This is dangerous for multiple reasons. The foremost argument that is put forward against reservation policy is that it dilutes “merit”. This leads to the assumption that those who benefit from reservations are by default “unmeritorious”. Students are routinely mocked as “quota students” or, even more derogatorily, as “sarkari daamads” (sons-in-law of the government). This verbal violence is coupled with various other forms of caste violence that students especially from Dalit communities face in Indian colleges. This casteism on the campuses has led many students to commit suicide; Rohith Vemula is only the latest victim.
A Bharatiya Janata Party (BJP) MLA from Maharashtra recently used pigs as an analogy for Dalits. Union Minister of State for External Affairs VK Singh has in the past made callous remarks equating the Faridabad Dalit killing to pelting stones at a dog. Such derogatory remarks against former untouchable castes in public as well as private spaces are not uncommon. Last year, in a satire on Headlines Today, which is now India Today TV, former Bihar chief minister Jitan Ram Manjhi was depicted as a rat in a Tom and Jerry-style cartoon. Manjhi belongs to Musahar caste, a caste often ridiculed for being rat eaters. The cartoon furthered this caste stereotype and it also proves that Dalits cannot escape casteism even when they reach positions of power.
It is no surprise that the savarna insensitivity towards the most oppressed groups goes on with impunity in the media. Indian media is highly dominated by the so-called upper castes, especially Brahmins, with minimal or no representation from Dalit, Adivasi and Bahujan groups in the workplaces. This is also why Havells Fans can come up with an ad portraying reservations and those who take benefit from it in bad light. (The ad was pulled off after protests.)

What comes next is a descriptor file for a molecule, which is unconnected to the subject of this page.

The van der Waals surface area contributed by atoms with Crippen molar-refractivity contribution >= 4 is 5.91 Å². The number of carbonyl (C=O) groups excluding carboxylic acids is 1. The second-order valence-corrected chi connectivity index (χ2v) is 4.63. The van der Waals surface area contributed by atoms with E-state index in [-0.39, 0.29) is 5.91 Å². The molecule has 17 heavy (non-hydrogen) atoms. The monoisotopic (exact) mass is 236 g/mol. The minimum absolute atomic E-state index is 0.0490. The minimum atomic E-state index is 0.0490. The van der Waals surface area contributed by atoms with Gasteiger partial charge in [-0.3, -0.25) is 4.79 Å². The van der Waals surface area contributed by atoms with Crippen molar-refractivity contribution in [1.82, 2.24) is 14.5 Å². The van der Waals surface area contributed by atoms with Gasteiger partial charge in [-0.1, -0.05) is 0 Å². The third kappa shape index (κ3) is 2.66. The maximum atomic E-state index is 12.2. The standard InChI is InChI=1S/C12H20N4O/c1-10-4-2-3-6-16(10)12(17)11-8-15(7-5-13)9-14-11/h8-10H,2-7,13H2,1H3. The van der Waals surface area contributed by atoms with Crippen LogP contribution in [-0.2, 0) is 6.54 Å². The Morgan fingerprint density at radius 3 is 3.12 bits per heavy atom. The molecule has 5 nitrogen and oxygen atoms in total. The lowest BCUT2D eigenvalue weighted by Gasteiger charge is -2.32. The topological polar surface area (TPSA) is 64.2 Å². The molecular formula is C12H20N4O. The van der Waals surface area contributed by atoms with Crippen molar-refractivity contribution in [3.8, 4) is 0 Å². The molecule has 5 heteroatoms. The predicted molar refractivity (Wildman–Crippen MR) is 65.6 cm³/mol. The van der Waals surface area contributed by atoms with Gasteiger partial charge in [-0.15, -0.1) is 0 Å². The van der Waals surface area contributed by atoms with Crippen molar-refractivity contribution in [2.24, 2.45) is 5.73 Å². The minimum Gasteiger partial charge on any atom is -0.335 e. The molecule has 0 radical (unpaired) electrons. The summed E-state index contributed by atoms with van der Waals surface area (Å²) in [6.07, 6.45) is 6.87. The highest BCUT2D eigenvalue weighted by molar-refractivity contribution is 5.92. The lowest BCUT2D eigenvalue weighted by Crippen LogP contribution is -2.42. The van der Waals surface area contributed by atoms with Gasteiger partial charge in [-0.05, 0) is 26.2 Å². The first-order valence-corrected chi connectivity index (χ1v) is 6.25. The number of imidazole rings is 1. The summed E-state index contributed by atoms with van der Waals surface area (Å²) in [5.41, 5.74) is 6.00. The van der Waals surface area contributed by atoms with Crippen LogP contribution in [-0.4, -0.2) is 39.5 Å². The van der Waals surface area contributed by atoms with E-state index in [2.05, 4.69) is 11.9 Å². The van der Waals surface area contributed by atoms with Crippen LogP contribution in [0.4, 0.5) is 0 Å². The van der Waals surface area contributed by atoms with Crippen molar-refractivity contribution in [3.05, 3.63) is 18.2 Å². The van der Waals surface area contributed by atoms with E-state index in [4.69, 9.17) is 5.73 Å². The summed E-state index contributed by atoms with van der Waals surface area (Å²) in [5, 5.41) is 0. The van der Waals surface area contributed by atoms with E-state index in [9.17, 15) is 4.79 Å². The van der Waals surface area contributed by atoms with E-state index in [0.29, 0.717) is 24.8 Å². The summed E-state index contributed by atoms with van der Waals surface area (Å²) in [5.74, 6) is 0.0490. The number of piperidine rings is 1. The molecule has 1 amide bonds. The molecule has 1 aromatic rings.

The Times of India joke seems particularly nasty when you take into consideration the fact that RBI has not had a Dalit governor in its history of 79 years. Dalits make up 15-16 per cent of India’s population, but since they have been historically kept at the lowest rung of Hindu society for centuries and continue to face caste discrimination and violence even now, they occupy very few positions of power — in bureaucracy, judiciary, academia or media. The Times of India is in operations since 1838, but I doubt if it ever had a Dalit editor-in-chief. It is the same story across all other English language publications, be it newspapers or magazines. Forget editorial positions, it is hard to find Dalits even at junior positions.
Reservations are supposed to be a corrective tool against this severe under-representation of oppressed castes. But since reservation threatens the system that disproportionately benefits the so-called upper castes, it receives massive backlash from them. This is understandable. But what is not understandable — or acceptable — is that the media, which is supposed to be society’s conscience keeper, participates in this same culture that derides its most oppressed.
This is not to say that one can’t make a joke on the reservation system, or, for that matter, the savarna sense of entitlement. But humour is supposed to punch up, not down. When you punch down, you are nothing but a bully maintaining status quo. The Times of India, you can do better.